Recipe: plum blossom sushi roll
I walked up to the register and placed a pair of sunglasses and a Camelbak pack on the counter. I mustered the friendliest smile I could, as it had been a long and hot day. That counter felt so nice and cool on my hands that I was tempted to stretch my upper body across the surface and roll around on it, I was so flush from the sun and heat. The REI employee asked me what I was going to do this weekend, it was Memorial Day weekend after all. I was caught off guard. Holiday weekend? I knew it was a holiday weekend, but I didn’t actually have anything planned other than work. “I need to work this weekend,” I offered with another smile – this one more from embarrassment than trying to mask my exhaustion. Apparently, that was the wrong answer. He was mortified. “You can’t work! It’s going to be beautiful! It’s a long weekend – you should be drinking cold beers and kicking back!” I neither drink cold beers nor do I kick back. I opened my mouth to start explaining how I a) love what I do and b) live where people go on vacation, but he cut me off insisting that I promise I would have some fun this weekend. Yes, yes of course.
Friday was brutal for this mountain girl as I had an afternoon bridal shoot in Denver… and the high was 93°F. It didn’t even get to 90°F when I was shooting in Death Valley – this was the hottest I’ve experienced so far this year *gah*. It wasn’t a heat wave, it was a heat smackdown. As Erin deftly negotiated Denver’s Memorial Day weekend traffic and Manisha navigated the way to the botanical gardens, I was jerry-rigging a bouquet in the backseat. Flowers don’t lie. Those suckers wilted before I could fire off the first set of photos. Bummer.
oh, that’s sad
Luckily, Kitt had a nice bunch of peonies that Erin wrapped into a pretty bouquet while the hydrangeas were dying before our lenses. We lucked out: a giant cap of clouds hovered above us and our bride remained cool as a cucumber. At the end of the shoot, Manisha grinned and said, “You suffer for your work, girl!” I was sweating like a pig. 93°F is why I live in the Rockies and not on the Great Plains.
kitt with living flowers
a laughing erin walks kitt to the next bridge
wearing her mother’s wedding gown – very special
You can see more photos from the shoot on my photoblog. After three hours, we hugged Kitt good-bye and piled into Erin’s car to go roast in more Friday-afternoon-of-a-long-holiday-weekend-Denver-rush-hour-compounded-by-poorly-timed-construction traffic. I was hot, tired, dehydrated, sticky, smelly… I had goose poop and tree sap stuck between my sandals and my feet. Jeremy took me to happy hour so I could rehydrate with water in one hand and lemonade in the other. Boulder’s Pearl Street was hopping Friday evening.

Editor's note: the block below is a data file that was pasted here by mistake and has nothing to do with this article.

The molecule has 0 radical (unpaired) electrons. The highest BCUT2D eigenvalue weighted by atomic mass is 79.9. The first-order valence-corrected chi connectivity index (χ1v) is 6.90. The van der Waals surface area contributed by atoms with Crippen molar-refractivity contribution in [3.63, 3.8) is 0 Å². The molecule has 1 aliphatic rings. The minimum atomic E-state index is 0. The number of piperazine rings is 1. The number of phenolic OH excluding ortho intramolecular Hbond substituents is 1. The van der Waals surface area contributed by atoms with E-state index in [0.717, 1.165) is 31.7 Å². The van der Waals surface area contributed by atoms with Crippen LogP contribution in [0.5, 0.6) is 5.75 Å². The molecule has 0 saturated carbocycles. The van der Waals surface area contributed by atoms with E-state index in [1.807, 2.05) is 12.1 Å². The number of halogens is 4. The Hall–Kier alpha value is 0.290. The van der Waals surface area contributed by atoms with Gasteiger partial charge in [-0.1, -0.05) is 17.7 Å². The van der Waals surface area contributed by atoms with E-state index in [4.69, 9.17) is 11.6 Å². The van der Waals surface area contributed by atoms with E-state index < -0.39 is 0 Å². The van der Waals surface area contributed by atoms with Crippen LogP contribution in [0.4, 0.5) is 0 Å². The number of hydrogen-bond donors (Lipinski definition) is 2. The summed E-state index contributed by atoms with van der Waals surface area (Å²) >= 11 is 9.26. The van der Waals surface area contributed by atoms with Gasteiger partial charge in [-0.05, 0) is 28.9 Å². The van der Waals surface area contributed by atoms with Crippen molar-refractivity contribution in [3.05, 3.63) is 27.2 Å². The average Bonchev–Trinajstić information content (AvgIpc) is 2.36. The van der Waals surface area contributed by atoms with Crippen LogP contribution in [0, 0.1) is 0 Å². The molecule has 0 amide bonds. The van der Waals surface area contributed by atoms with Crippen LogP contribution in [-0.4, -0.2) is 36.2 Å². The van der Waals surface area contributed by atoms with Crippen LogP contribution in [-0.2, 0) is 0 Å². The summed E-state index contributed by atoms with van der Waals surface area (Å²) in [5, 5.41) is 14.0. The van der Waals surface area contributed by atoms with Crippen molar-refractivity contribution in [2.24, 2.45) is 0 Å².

another beautiful day in
And here we are at the end of May. I’m looking around wondering where the heck THAT month went. Our weather is finally stabilizing up here in the mountains such that it’s safe to put the deck furniture out without worry that another 4 inches of snow (or 12 for that matter) will blanket everything. I did not lie to the man at REI – we’ve been working all weekend. You know how some people winterize their house? We summerize ours. That entails putting ultraviolet-reflecting stickers on our windows to prevent bird crashes (especially the cute little hummingbirds), house maintenance, sanding and oiling our deck furniture, designing a system to keep us from incinerating on the deck during daylight hours, making multiple trips to the hardware store, and so on and so forth. Did I mention that I love my power sander? Well, I do.
while jeremy put the stickers up, three hummingbirds flew right up to him
kaweah supervises the progress
However you spent your weekend, I hope it involved some good food, great people, and happy memories. Boulder County Public Schools are out for summer and the neighbor’s trampoline has been getting non-stop use since Thursday afternoon. Instead of hearing children squealing and laughing in the evenings, we hear it all day. It’s awesome. Now that Nature has rubbed my face in summer, I’m over the initial shock. I am loathe to turn on the stove or the oven if I can avoid it on those hot days (however, it’s a dry heat), which is why sushi is so delightfully perfect.